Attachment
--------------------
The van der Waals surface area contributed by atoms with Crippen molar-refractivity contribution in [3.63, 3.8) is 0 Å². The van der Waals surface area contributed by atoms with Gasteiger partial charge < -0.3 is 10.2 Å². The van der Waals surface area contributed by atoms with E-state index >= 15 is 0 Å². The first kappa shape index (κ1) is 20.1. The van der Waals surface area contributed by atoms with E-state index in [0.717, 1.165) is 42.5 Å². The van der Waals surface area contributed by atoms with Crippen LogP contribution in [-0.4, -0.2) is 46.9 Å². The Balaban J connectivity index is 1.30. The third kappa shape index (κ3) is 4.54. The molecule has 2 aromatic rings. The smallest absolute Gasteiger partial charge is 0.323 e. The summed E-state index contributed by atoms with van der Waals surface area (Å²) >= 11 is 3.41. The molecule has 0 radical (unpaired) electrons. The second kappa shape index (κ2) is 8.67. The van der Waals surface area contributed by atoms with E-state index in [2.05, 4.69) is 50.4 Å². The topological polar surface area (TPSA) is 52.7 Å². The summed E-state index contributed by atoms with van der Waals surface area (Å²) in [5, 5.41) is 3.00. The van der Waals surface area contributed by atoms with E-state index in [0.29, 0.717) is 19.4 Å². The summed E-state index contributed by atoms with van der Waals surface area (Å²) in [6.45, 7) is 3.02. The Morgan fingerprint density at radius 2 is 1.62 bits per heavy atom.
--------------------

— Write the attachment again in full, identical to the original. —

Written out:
The van der Waals surface area contributed by atoms with Crippen molar-refractivity contribution in [3.63, 3.8) is 0 Å². The van der Waals surface area contributed by atoms with Gasteiger partial charge < -0.3 is 10.2 Å². The van der Waals surface area contributed by atoms with E-state index >= 15 is 0 Å². The first kappa shape index (κ1) is 20.1. The van der Waals surface area contributed by atoms with E-state index in [0.717, 1.165) is 42.5 Å². The van der Waals surface area contributed by atoms with Crippen LogP contribution in [-0.4, -0.2) is 46.9 Å². The Balaban J connectivity index is 1.30. The third kappa shape index (κ3) is 4.54. The molecule has 2 aromatic rings. The smallest absolute Gasteiger partial charge is 0.323 e. The summed E-state index contributed by atoms with van der Waals surface area (Å²) >= 11 is 3.41. The molecule has 0 radical (unpaired) electrons. The second kappa shape index (κ2) is 8.67. The van der Waals surface area contributed by atoms with E-state index in [2.05, 4.69) is 50.4 Å². The topological polar surface area (TPSA) is 52.7 Å². The summed E-state index contributed by atoms with van der Waals surface area (Å²) in [5, 5.41) is 3.00. The van der Waals surface area contributed by atoms with E-state index in [0.29, 0.717) is 19.4 Å². The summed E-state index contributed by atoms with van der Waals surface area (Å²) in [6.45, 7) is 3.02. The Morgan fingerprint density at radius 2 is 1.62 bits per heavy atom.